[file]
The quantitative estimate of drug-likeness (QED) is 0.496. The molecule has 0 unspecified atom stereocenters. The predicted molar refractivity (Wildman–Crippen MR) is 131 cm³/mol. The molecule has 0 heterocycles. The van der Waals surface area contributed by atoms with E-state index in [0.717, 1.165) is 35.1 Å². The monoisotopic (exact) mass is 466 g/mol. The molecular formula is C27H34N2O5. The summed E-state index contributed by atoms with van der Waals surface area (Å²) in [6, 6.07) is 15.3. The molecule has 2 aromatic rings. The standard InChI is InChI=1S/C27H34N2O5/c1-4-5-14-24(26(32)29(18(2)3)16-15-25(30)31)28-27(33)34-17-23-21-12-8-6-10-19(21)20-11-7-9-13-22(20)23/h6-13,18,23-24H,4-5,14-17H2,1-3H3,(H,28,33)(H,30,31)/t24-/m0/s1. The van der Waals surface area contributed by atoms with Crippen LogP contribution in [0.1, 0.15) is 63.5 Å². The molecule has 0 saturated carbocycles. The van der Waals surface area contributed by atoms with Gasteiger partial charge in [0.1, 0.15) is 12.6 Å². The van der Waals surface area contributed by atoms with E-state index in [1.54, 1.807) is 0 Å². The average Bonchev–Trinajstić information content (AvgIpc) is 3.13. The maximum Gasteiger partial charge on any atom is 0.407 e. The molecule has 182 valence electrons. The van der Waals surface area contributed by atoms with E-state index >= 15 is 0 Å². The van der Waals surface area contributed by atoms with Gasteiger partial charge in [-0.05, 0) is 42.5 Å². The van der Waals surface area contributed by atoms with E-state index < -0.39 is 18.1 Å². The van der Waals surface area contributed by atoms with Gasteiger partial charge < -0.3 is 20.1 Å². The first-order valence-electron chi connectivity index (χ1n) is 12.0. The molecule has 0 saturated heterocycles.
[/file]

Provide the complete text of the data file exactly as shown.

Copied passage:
The quantitative estimate of drug-likeness (QED) is 0.496. The molecule has 0 unspecified atom stereocenters. The predicted molar refractivity (Wildman–Crippen MR) is 131 cm³/mol. The molecule has 0 heterocycles. The van der Waals surface area contributed by atoms with E-state index in [0.717, 1.165) is 35.1 Å². The monoisotopic (exact) mass is 466 g/mol. The molecular formula is C27H34N2O5. The summed E-state index contributed by atoms with van der Waals surface area (Å²) in [6, 6.07) is 15.3. The molecule has 2 aromatic rings. The standard InChI is InChI=1S/C27H34N2O5/c1-4-5-14-24(26(32)29(18(2)3)16-15-25(30)31)28-27(33)34-17-23-21-12-8-6-10-19(21)20-11-7-9-13-22(20)23/h6-13,18,23-24H,4-5,14-17H2,1-3H3,(H,28,33)(H,30,31)/t24-/m0/s1. The van der Waals surface area contributed by atoms with Crippen LogP contribution in [0.1, 0.15) is 63.5 Å². The molecule has 0 saturated carbocycles. The van der Waals surface area contributed by atoms with Gasteiger partial charge in [0.1, 0.15) is 12.6 Å². The van der Waals surface area contributed by atoms with E-state index in [1.54, 1.807) is 0 Å². The average Bonchev–Trinajstić information content (AvgIpc) is 3.13. The maximum Gasteiger partial charge on any atom is 0.407 e. The molecule has 182 valence electrons. The van der Waals surface area contributed by atoms with E-state index >= 15 is 0 Å². The van der Waals surface area contributed by atoms with Gasteiger partial charge in [-0.05, 0) is 42.5 Å². The van der Waals surface area contributed by atoms with E-state index < -0.39 is 18.1 Å². The van der Waals surface area contributed by atoms with Gasteiger partial charge < -0.3 is 20.1 Å². The first-order valence-electron chi connectivity index (χ1n) is 12.0. The molecule has 0 saturated heterocycles.